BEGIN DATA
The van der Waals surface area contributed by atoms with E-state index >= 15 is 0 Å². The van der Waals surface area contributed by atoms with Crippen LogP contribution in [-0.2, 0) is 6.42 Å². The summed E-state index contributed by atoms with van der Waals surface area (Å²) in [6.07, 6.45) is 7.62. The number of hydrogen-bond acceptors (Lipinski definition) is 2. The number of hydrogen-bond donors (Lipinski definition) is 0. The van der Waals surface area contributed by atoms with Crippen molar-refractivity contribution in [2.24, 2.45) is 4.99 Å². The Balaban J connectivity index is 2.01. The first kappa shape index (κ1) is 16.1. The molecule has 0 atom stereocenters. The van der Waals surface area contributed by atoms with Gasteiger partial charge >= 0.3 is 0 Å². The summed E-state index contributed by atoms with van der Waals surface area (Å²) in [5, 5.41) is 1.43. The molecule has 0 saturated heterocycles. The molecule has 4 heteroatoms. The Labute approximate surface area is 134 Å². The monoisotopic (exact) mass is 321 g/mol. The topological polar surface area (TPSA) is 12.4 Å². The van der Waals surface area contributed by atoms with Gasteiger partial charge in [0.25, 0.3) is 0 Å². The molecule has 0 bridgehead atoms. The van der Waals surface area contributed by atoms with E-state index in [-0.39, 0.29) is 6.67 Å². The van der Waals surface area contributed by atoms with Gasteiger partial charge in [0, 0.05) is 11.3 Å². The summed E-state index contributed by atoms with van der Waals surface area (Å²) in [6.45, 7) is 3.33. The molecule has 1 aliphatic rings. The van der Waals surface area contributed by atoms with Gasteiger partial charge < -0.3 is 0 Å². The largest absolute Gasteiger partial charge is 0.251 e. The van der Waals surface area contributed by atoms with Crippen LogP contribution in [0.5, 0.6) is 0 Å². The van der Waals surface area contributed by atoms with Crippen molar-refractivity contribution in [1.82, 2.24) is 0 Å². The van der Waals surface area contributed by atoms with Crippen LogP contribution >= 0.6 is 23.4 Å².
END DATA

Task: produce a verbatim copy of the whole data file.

The van der Waals surface area contributed by atoms with E-state index >= 15 is 0 Å². The van der Waals surface area contributed by atoms with Crippen LogP contribution in [-0.2, 0) is 6.42 Å². The summed E-state index contributed by atoms with van der Waals surface area (Å²) in [6.07, 6.45) is 7.62. The number of hydrogen-bond acceptors (Lipinski definition) is 2. The number of hydrogen-bond donors (Lipinski definition) is 0. The van der Waals surface area contributed by atoms with Crippen molar-refractivity contribution in [2.24, 2.45) is 4.99 Å². The Balaban J connectivity index is 2.01. The first kappa shape index (κ1) is 16.1. The molecule has 0 atom stereocenters. The van der Waals surface area contributed by atoms with Gasteiger partial charge >= 0.3 is 0 Å². The summed E-state index contributed by atoms with van der Waals surface area (Å²) in [5, 5.41) is 1.43. The molecule has 0 saturated heterocycles. The molecule has 4 heteroatoms. The Labute approximate surface area is 134 Å². The monoisotopic (exact) mass is 321 g/mol. The topological polar surface area (TPSA) is 12.4 Å². The van der Waals surface area contributed by atoms with Gasteiger partial charge in [0.25, 0.3) is 0 Å². The molecule has 0 bridgehead atoms. The van der Waals surface area contributed by atoms with E-state index in [-0.39, 0.29) is 6.67 Å². The van der Waals surface area contributed by atoms with Gasteiger partial charge in [0, 0.05) is 11.3 Å². The summed E-state index contributed by atoms with van der Waals surface area (Å²) in [6.45, 7) is 3.33. The molecule has 1 aliphatic rings. The van der Waals surface area contributed by atoms with Gasteiger partial charge < -0.3 is 0 Å². The largest absolute Gasteiger partial charge is 0.251 e. The van der Waals surface area contributed by atoms with Crippen LogP contribution in [0.5, 0.6) is 0 Å². The van der Waals surface area contributed by atoms with Crippen molar-refractivity contribution in [1.82, 2.24) is 0 Å². The van der Waals surface area contributed by atoms with Crippen LogP contribution >= 0.6 is 23.4 Å².